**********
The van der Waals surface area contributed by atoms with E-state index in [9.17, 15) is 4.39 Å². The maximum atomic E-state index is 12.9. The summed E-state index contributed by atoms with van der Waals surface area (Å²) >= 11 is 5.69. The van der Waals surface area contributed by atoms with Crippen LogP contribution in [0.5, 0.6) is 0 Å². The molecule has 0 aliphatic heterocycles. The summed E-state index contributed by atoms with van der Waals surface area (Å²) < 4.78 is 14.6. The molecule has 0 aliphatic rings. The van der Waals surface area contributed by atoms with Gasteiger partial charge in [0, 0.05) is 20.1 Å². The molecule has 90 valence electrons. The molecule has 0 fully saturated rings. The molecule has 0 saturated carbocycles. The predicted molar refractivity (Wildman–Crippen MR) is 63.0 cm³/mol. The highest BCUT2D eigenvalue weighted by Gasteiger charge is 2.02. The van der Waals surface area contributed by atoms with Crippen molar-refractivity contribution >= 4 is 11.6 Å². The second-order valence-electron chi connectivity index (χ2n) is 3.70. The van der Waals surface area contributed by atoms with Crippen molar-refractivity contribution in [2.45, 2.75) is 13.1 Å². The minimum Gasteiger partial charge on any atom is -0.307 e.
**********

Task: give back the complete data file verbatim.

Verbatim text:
The van der Waals surface area contributed by atoms with E-state index in [9.17, 15) is 4.39 Å². The maximum atomic E-state index is 12.9. The summed E-state index contributed by atoms with van der Waals surface area (Å²) >= 11 is 5.69. The van der Waals surface area contributed by atoms with Crippen LogP contribution in [0.5, 0.6) is 0 Å². The molecule has 0 aliphatic heterocycles. The summed E-state index contributed by atoms with van der Waals surface area (Å²) < 4.78 is 14.6. The molecule has 0 aliphatic rings. The van der Waals surface area contributed by atoms with Gasteiger partial charge in [0, 0.05) is 20.1 Å². The molecule has 90 valence electrons. The molecule has 0 fully saturated rings. The molecule has 0 saturated carbocycles. The predicted molar refractivity (Wildman–Crippen MR) is 63.0 cm³/mol. The highest BCUT2D eigenvalue weighted by Gasteiger charge is 2.02. The van der Waals surface area contributed by atoms with Crippen molar-refractivity contribution >= 4 is 11.6 Å². The second-order valence-electron chi connectivity index (χ2n) is 3.70. The van der Waals surface area contributed by atoms with Crippen molar-refractivity contribution in [2.45, 2.75) is 13.1 Å². The minimum Gasteiger partial charge on any atom is -0.307 e.